Published February 18, 2021
The newest issue of the Buffalo Law Review devotes itself to the teaching, scholarship and unique personality of the School of Law’s longest-serving active faculty member.
“Serious Fun – A conference with & around Schlegel!,” the Law Review’s second issue of the academic year, collects nine original essays by colleagues and interlocutors of UB Distinguished Professor John Henry Schlegel, a foreword and a closing reflection by Schlegel himself.
Schlegel joined the UB Law faculty in 1973. Generations of students have experienced his broadly informed, yet intensely personal engagement with how law works in our society, and come away challenged to look in new ways at the law and its practice.
The issue grew out of a planned conference in Schlegel’s honor, originally scheduled for spring 2020 and now set to take place this fall, organized by David A. Westbrook, Louis A. Del Cotto Professor, and the Baldy Center for Law and Social Policy. (Typically, papers presented at a conference are then gathered for subsequent publication; the order is reversed in this case because of the coronavirus postponement. Schlegel had insisted that no papers be read at the conference, so they would have been circulated in advance anyway.)
“Serious Fun” as a theme was Schlegel’s idea. “One of the things that Jack has been talking about, and also has embodied, is a sense of intellectual playfulness,” Westbrook says. “Keeping alive a sense of play, of adventure, of possibility has been a huge contribution of Jack’s, and it’s been very important, particularly to younger faculty, who are under professional pressure to conform.”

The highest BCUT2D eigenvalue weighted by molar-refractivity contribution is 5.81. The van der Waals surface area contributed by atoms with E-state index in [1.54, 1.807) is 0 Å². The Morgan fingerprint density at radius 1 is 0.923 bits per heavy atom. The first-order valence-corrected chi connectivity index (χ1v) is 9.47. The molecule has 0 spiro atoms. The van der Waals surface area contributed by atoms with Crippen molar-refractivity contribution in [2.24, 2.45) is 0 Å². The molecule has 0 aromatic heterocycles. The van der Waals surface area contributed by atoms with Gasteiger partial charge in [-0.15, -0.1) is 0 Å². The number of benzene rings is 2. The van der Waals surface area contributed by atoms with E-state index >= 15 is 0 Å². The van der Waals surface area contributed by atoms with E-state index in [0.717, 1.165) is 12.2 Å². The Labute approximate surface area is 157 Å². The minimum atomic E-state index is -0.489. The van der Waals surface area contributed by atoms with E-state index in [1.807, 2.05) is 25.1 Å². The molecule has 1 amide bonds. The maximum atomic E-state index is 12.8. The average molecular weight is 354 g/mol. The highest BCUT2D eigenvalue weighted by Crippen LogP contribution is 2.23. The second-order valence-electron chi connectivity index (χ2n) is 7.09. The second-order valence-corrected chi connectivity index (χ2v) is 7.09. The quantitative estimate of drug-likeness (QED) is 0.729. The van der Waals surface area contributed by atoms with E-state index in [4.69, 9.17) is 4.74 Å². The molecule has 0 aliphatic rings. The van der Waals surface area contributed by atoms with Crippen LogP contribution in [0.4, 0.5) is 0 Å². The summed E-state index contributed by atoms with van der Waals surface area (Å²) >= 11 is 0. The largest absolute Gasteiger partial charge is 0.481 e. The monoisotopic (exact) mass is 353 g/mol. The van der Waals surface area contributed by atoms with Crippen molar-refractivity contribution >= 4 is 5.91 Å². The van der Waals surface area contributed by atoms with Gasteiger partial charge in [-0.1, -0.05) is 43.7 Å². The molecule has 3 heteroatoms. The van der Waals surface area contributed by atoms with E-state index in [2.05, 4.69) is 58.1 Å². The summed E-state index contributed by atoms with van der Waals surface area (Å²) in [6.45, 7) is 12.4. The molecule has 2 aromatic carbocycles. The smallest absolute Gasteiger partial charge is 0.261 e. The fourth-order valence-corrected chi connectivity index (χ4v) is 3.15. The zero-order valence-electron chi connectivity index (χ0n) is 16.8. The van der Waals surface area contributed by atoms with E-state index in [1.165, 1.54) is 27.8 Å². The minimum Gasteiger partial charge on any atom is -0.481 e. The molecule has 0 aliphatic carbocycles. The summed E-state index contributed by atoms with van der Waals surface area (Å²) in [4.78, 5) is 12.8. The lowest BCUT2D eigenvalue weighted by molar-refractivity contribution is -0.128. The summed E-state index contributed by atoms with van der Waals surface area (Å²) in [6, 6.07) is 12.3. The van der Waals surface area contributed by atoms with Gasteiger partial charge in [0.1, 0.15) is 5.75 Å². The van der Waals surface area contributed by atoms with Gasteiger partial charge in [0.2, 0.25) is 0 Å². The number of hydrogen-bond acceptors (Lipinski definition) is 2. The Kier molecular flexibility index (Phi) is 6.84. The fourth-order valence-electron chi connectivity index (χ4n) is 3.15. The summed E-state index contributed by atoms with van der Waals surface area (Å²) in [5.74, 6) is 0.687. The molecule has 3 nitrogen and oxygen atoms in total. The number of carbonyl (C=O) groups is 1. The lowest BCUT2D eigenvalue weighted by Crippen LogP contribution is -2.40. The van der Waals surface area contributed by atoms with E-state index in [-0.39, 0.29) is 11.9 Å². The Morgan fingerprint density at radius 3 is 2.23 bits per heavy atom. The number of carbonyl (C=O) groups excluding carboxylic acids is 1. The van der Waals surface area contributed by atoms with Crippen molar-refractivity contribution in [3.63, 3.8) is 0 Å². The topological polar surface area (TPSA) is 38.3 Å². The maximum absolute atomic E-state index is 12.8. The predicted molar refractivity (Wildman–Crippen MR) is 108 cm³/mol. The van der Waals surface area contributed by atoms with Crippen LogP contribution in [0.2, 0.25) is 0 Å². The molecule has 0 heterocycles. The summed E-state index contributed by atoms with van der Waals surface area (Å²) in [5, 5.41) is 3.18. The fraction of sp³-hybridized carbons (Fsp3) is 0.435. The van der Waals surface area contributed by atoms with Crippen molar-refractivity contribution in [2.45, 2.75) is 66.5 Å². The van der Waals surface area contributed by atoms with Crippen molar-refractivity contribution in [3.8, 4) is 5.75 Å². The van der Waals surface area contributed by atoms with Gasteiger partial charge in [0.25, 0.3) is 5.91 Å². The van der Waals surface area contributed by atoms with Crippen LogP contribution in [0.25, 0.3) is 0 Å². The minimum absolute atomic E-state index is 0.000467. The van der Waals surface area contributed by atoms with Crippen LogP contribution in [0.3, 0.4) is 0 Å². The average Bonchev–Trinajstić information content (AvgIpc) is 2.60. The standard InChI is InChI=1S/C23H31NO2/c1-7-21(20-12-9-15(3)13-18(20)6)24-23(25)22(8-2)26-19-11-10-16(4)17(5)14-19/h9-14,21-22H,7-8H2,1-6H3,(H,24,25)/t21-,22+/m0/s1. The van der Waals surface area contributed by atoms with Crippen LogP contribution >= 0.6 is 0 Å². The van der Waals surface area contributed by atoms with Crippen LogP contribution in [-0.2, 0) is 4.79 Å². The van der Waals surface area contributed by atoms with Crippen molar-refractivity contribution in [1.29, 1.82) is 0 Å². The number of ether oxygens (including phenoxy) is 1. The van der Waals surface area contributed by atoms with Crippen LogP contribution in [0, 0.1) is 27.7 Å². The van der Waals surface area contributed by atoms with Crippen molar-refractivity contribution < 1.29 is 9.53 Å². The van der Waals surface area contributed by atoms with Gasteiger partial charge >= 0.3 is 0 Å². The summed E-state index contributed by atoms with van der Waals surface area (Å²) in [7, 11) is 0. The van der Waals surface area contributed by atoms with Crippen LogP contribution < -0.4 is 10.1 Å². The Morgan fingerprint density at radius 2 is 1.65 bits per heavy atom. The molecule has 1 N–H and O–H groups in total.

That playfulness is evident in Schlegel’s work, with titles like “More Crabs, Still No Barrel” and “Does Duncan Kennedy Wear Briefs or Boxers?”
Not to be outdone, contributors to the Law Review issue share their own encounters with Schlegel — personal stories that serve as springboards to a serious appraisal of his life’s work. Contributors include UB colleagues James Gardner, SUNY Distinguished Professor; Alfred Konefsky, UB Distinguished Professor Emeritus; and Professor Matthew Steilen (Westbrook wrote the foreword), as well as scholars from Notre Dame, the University of Virginia, Georgetown, Stanford and Berkeley.
A light touch can’t obscure, though, Schlegel’s influence on the way we see two critical moments in the U.S. legal academy. “Jack has established a dual view of probably the most important legal movement in 20th-century legal history, American Legal Realism,” Westbrook says. “In addition, Buffalo was one of the early centers of Critical Legal Studies, and Jack was both a participant in and an observer and chronicler of that movement. Nobody has done a better job of providing both an inside and an outside view of the whole.”
Kevin Hartnett Jr., a third-year law student who is editor-in-chief of the Buffalo Law Review, inherited the Schlegel publication project from his predecessor in that role. “I was super excited about picking that up as one of our early issues,” he says, “and I thoroughly enjoyed working on this project. It’s an important project for the Law Review and the school.”
The “Serious Fun” theme, he says, was fitting, because “you could tell the authors had serious fun writing it. There are a lot of thought-provoking pieces about legal history and methods of teaching, really thoughtful scholarship written by some high-level authors. But the theme of the issue allowed the authors a little more flexibility to write about interesting topics. They cited their experiences with Professor Schlegel, told some stories, then in really crafty ways tied that into the scholarship.”
Hartnett says he never took a course from Schlegel and had only one encounter with him, back in his first year of law school. “I was leaving O’Brian and there was someone behind me, so I held the door for him, then saw it was Professor Schlegel. And that turned into a conversation that lasted from O’Brian all the way to the parking lot. It was almost as if I entered the conversation halfway through. Just talking with him, even as a 1L, I knew that I had ‘brushed up against greatness.’”